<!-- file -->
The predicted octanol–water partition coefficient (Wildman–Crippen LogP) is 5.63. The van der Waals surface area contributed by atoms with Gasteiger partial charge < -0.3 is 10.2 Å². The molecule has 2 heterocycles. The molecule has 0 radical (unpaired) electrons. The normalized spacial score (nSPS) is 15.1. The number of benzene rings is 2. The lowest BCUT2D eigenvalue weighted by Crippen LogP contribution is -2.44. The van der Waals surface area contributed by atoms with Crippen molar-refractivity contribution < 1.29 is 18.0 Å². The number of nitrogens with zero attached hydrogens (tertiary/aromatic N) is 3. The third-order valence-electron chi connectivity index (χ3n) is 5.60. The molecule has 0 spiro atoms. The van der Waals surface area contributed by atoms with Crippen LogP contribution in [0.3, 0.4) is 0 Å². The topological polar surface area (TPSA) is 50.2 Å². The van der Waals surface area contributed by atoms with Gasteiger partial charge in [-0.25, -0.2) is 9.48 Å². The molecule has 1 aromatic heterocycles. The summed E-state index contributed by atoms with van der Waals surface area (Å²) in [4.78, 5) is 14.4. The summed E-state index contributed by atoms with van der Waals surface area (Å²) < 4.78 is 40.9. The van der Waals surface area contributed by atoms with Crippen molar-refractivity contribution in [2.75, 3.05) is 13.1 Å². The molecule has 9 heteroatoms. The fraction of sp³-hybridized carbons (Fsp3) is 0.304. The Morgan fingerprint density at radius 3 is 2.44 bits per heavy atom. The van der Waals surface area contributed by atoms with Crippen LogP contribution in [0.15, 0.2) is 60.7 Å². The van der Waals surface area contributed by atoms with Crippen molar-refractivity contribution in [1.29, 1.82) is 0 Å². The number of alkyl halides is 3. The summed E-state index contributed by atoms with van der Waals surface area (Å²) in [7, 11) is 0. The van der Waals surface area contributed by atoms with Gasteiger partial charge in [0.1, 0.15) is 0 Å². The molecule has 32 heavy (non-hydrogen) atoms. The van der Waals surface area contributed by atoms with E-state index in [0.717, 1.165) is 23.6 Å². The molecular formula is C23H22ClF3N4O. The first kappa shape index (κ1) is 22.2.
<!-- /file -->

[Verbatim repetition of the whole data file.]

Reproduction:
The predicted octanol–water partition coefficient (Wildman–Crippen LogP) is 5.63. The van der Waals surface area contributed by atoms with Gasteiger partial charge < -0.3 is 10.2 Å². The molecule has 2 heterocycles. The molecule has 0 radical (unpaired) electrons. The normalized spacial score (nSPS) is 15.1. The number of benzene rings is 2. The lowest BCUT2D eigenvalue weighted by Crippen LogP contribution is -2.44. The van der Waals surface area contributed by atoms with Crippen molar-refractivity contribution < 1.29 is 18.0 Å². The number of nitrogens with zero attached hydrogens (tertiary/aromatic N) is 3. The third-order valence-electron chi connectivity index (χ3n) is 5.60. The molecule has 0 spiro atoms. The van der Waals surface area contributed by atoms with Crippen LogP contribution in [0.3, 0.4) is 0 Å². The topological polar surface area (TPSA) is 50.2 Å². The van der Waals surface area contributed by atoms with Gasteiger partial charge in [-0.25, -0.2) is 9.48 Å². The molecule has 1 aromatic heterocycles. The summed E-state index contributed by atoms with van der Waals surface area (Å²) in [4.78, 5) is 14.4. The summed E-state index contributed by atoms with van der Waals surface area (Å²) < 4.78 is 40.9. The van der Waals surface area contributed by atoms with Crippen molar-refractivity contribution in [2.75, 3.05) is 13.1 Å². The molecule has 9 heteroatoms. The fraction of sp³-hybridized carbons (Fsp3) is 0.304. The Morgan fingerprint density at radius 3 is 2.44 bits per heavy atom. The van der Waals surface area contributed by atoms with Crippen LogP contribution in [0.15, 0.2) is 60.7 Å². The van der Waals surface area contributed by atoms with Crippen molar-refractivity contribution in [1.29, 1.82) is 0 Å². The number of alkyl halides is 3. The summed E-state index contributed by atoms with van der Waals surface area (Å²) in [7, 11) is 0. The van der Waals surface area contributed by atoms with Gasteiger partial charge in [0.1, 0.15) is 0 Å². The molecule has 32 heavy (non-hydrogen) atoms. The van der Waals surface area contributed by atoms with E-state index in [0.717, 1.165) is 23.6 Å². The molecular formula is C23H22ClF3N4O. The first kappa shape index (κ1) is 22.2.